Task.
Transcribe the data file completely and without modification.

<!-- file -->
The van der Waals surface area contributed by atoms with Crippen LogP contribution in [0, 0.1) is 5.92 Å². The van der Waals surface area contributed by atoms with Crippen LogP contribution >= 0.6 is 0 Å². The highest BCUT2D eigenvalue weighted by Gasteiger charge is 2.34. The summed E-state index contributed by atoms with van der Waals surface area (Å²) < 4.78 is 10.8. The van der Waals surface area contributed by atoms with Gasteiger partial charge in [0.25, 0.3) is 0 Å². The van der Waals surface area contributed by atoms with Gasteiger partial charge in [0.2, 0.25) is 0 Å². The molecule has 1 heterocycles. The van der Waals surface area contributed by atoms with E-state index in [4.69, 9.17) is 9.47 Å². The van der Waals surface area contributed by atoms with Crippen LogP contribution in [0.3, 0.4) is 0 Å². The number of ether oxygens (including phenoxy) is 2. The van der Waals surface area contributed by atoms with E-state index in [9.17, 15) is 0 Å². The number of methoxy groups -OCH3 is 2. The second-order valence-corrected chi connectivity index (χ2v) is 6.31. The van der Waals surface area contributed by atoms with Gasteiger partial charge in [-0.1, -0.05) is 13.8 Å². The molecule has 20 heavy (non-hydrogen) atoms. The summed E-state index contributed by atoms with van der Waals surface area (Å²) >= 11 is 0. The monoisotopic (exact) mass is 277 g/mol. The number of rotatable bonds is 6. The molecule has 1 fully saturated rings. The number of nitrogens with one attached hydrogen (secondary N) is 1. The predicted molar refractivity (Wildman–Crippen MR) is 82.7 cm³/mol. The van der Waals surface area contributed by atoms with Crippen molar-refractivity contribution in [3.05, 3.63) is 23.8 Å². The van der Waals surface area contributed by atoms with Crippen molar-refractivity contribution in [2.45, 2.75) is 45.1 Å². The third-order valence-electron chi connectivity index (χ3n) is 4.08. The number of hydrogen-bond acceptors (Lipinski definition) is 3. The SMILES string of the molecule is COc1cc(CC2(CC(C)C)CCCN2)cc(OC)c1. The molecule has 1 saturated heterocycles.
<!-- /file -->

The van der Waals surface area contributed by atoms with Crippen LogP contribution in [0, 0.1) is 5.92 Å². The van der Waals surface area contributed by atoms with Crippen LogP contribution >= 0.6 is 0 Å². The highest BCUT2D eigenvalue weighted by Gasteiger charge is 2.34. The summed E-state index contributed by atoms with van der Waals surface area (Å²) < 4.78 is 10.8. The van der Waals surface area contributed by atoms with Gasteiger partial charge in [0.25, 0.3) is 0 Å². The van der Waals surface area contributed by atoms with Gasteiger partial charge in [0.2, 0.25) is 0 Å². The molecule has 1 heterocycles. The van der Waals surface area contributed by atoms with E-state index in [4.69, 9.17) is 9.47 Å². The van der Waals surface area contributed by atoms with Crippen LogP contribution in [0.3, 0.4) is 0 Å². The number of ether oxygens (including phenoxy) is 2. The van der Waals surface area contributed by atoms with E-state index in [9.17, 15) is 0 Å². The number of methoxy groups -OCH3 is 2. The second-order valence-corrected chi connectivity index (χ2v) is 6.31. The van der Waals surface area contributed by atoms with Gasteiger partial charge in [-0.1, -0.05) is 13.8 Å². The molecule has 20 heavy (non-hydrogen) atoms. The summed E-state index contributed by atoms with van der Waals surface area (Å²) >= 11 is 0. The monoisotopic (exact) mass is 277 g/mol. The number of rotatable bonds is 6. The molecule has 1 fully saturated rings. The number of nitrogens with one attached hydrogen (secondary N) is 1. The predicted molar refractivity (Wildman–Crippen MR) is 82.7 cm³/mol. The van der Waals surface area contributed by atoms with Crippen molar-refractivity contribution in [3.05, 3.63) is 23.8 Å². The van der Waals surface area contributed by atoms with Crippen molar-refractivity contribution in [2.45, 2.75) is 45.1 Å². The third-order valence-electron chi connectivity index (χ3n) is 4.08. The number of hydrogen-bond acceptors (Lipinski definition) is 3. The SMILES string of the molecule is COc1cc(CC2(CC(C)C)CCCN2)cc(OC)c1. The molecule has 1 saturated heterocycles.